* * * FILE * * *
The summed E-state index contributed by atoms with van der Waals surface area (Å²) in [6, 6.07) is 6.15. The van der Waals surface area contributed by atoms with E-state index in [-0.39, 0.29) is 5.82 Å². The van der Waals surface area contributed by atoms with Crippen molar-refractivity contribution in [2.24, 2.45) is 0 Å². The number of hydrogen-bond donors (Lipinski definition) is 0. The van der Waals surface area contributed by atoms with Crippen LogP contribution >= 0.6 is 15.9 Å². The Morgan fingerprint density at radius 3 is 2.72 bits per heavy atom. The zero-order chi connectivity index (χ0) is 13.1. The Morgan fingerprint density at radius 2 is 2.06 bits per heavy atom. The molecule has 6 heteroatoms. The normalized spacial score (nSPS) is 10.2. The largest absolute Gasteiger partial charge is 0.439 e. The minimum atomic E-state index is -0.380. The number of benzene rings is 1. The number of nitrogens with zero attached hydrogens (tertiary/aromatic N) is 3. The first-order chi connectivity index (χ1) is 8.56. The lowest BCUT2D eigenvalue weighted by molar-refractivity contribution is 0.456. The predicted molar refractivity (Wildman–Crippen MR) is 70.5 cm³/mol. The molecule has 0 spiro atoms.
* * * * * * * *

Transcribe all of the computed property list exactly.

The summed E-state index contributed by atoms with van der Waals surface area (Å²) in [6, 6.07) is 6.15. The van der Waals surface area contributed by atoms with E-state index in [-0.39, 0.29) is 5.82 Å². The van der Waals surface area contributed by atoms with Crippen molar-refractivity contribution in [2.24, 2.45) is 0 Å². The number of hydrogen-bond donors (Lipinski definition) is 0. The van der Waals surface area contributed by atoms with Crippen LogP contribution >= 0.6 is 15.9 Å². The Morgan fingerprint density at radius 3 is 2.72 bits per heavy atom. The zero-order chi connectivity index (χ0) is 13.1. The Morgan fingerprint density at radius 2 is 2.06 bits per heavy atom. The molecule has 6 heteroatoms. The normalized spacial score (nSPS) is 10.2. The largest absolute Gasteiger partial charge is 0.439 e. The minimum atomic E-state index is -0.380. The number of benzene rings is 1. The number of nitrogens with zero attached hydrogens (tertiary/aromatic N) is 3. The first-order chi connectivity index (χ1) is 8.56. The lowest BCUT2D eigenvalue weighted by molar-refractivity contribution is 0.456. The predicted molar refractivity (Wildman–Crippen MR) is 70.5 cm³/mol. The molecule has 0 spiro atoms.